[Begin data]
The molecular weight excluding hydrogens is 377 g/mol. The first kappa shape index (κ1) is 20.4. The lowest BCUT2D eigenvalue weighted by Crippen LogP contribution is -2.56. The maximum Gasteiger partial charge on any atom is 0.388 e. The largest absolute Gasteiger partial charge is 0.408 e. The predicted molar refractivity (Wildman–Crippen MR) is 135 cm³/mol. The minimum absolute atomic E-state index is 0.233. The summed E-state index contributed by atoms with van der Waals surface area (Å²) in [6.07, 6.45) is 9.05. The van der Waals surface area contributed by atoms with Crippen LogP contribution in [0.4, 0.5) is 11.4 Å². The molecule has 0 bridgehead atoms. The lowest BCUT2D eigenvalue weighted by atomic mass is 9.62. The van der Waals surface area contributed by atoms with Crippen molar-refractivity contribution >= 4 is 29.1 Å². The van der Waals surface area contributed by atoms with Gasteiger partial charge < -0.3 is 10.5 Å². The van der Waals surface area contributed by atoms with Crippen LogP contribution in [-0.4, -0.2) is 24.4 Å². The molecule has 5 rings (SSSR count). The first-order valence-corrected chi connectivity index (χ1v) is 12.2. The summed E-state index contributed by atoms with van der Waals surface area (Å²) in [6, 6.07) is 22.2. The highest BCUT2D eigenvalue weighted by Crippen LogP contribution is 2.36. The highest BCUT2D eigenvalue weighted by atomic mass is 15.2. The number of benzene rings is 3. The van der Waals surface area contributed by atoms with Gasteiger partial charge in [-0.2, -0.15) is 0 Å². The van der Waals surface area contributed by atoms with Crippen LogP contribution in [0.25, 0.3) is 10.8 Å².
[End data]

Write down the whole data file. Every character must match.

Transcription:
The molecular weight excluding hydrogens is 377 g/mol. The first kappa shape index (κ1) is 20.4. The lowest BCUT2D eigenvalue weighted by Crippen LogP contribution is -2.56. The maximum Gasteiger partial charge on any atom is 0.388 e. The largest absolute Gasteiger partial charge is 0.408 e. The predicted molar refractivity (Wildman–Crippen MR) is 135 cm³/mol. The minimum absolute atomic E-state index is 0.233. The summed E-state index contributed by atoms with van der Waals surface area (Å²) in [6.07, 6.45) is 9.05. The van der Waals surface area contributed by atoms with Crippen LogP contribution in [0.4, 0.5) is 11.4 Å². The molecule has 0 bridgehead atoms. The lowest BCUT2D eigenvalue weighted by atomic mass is 9.62. The van der Waals surface area contributed by atoms with Crippen molar-refractivity contribution >= 4 is 29.1 Å². The van der Waals surface area contributed by atoms with Gasteiger partial charge < -0.3 is 10.5 Å². The van der Waals surface area contributed by atoms with Crippen LogP contribution in [-0.4, -0.2) is 24.4 Å². The molecule has 5 rings (SSSR count). The first-order valence-corrected chi connectivity index (χ1v) is 12.2. The summed E-state index contributed by atoms with van der Waals surface area (Å²) in [6, 6.07) is 22.2. The highest BCUT2D eigenvalue weighted by Crippen LogP contribution is 2.36. The highest BCUT2D eigenvalue weighted by atomic mass is 15.2. The number of benzene rings is 3. The van der Waals surface area contributed by atoms with Gasteiger partial charge in [-0.2, -0.15) is 0 Å². The van der Waals surface area contributed by atoms with Crippen LogP contribution in [0.25, 0.3) is 10.8 Å².